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Old 26 September 2014, 03:46 PM
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GenYus234 GenYus234 is offline
Join Date: 02 August 2005
Location: Mesa, AZ
Posts: 26,687

A 74-gun would be a ship of the line, not a frigate. And no need to limit the story to a 74-gunner, anything "ship-rigged" had three masts so any frigate or ship of the line would count. Also, there are no ropes on a sailing ship, they are lines, rigging, or halyards. And even in the grosses of definitions, there would be more than 9 sets of standing rigging on a 3 masted ship. Each mast would have a forestay (to the front), a backstay (to the rear) and two sets of shrouds (sides). Even counting the backstay of a mast as the forestay of the one behind it results in 10 stays.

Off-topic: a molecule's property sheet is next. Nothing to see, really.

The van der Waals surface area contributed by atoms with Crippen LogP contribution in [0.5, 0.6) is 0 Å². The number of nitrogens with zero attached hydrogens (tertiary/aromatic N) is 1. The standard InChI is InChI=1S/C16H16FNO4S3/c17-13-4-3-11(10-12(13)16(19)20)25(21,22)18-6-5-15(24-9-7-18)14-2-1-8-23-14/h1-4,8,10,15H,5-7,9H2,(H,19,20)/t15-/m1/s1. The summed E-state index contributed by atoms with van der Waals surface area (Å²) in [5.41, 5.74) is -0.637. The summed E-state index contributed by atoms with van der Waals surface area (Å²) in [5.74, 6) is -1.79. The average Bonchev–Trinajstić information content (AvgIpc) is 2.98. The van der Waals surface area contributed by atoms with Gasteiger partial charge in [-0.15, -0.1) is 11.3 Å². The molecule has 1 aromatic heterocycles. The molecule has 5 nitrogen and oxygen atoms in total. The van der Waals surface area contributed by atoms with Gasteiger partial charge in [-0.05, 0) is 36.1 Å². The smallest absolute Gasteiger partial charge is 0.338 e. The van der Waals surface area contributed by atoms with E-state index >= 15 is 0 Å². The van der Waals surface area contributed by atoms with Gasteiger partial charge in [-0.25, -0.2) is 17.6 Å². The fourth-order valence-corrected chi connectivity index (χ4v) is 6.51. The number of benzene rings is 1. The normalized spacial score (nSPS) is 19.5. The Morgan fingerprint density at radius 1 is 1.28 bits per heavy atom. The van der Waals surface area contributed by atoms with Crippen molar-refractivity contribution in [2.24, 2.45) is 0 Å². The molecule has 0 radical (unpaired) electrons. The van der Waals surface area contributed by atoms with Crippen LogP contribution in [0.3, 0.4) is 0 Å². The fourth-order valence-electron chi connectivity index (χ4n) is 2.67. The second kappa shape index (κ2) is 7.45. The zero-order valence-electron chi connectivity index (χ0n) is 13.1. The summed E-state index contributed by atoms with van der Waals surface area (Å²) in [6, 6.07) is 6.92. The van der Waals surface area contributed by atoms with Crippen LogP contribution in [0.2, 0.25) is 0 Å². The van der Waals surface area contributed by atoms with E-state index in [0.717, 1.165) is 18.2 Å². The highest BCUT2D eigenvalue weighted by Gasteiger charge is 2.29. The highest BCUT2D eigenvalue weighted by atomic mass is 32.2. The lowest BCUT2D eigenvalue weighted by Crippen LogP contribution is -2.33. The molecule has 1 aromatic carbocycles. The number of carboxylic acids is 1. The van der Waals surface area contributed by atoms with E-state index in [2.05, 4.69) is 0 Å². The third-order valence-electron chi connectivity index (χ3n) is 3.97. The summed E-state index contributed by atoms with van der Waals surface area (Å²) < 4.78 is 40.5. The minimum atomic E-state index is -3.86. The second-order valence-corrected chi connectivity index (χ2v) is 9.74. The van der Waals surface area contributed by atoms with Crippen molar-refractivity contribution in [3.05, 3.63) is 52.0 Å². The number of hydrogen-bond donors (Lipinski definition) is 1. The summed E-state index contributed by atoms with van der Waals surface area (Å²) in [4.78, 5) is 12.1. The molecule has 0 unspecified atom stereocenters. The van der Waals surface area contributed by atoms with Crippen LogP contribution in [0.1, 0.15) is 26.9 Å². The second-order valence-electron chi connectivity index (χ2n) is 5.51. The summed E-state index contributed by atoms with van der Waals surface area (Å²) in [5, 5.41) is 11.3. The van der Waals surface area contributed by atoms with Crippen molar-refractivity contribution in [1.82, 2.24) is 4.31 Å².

But the biggest issue with that story is that a yard is the spar standing sideways from the mast that a square sails hangs upon, it is not a stay.

ETA: There may be ships that have 9 yards (IE, 9 square sails), but that doesn't seem to be common. Most three-masted vessels of the era would have at least 12 yards, and the brigs probably would have 6 or 8 yards.

Last edited by GenYus234; 26 September 2014 at 03:54 PM.
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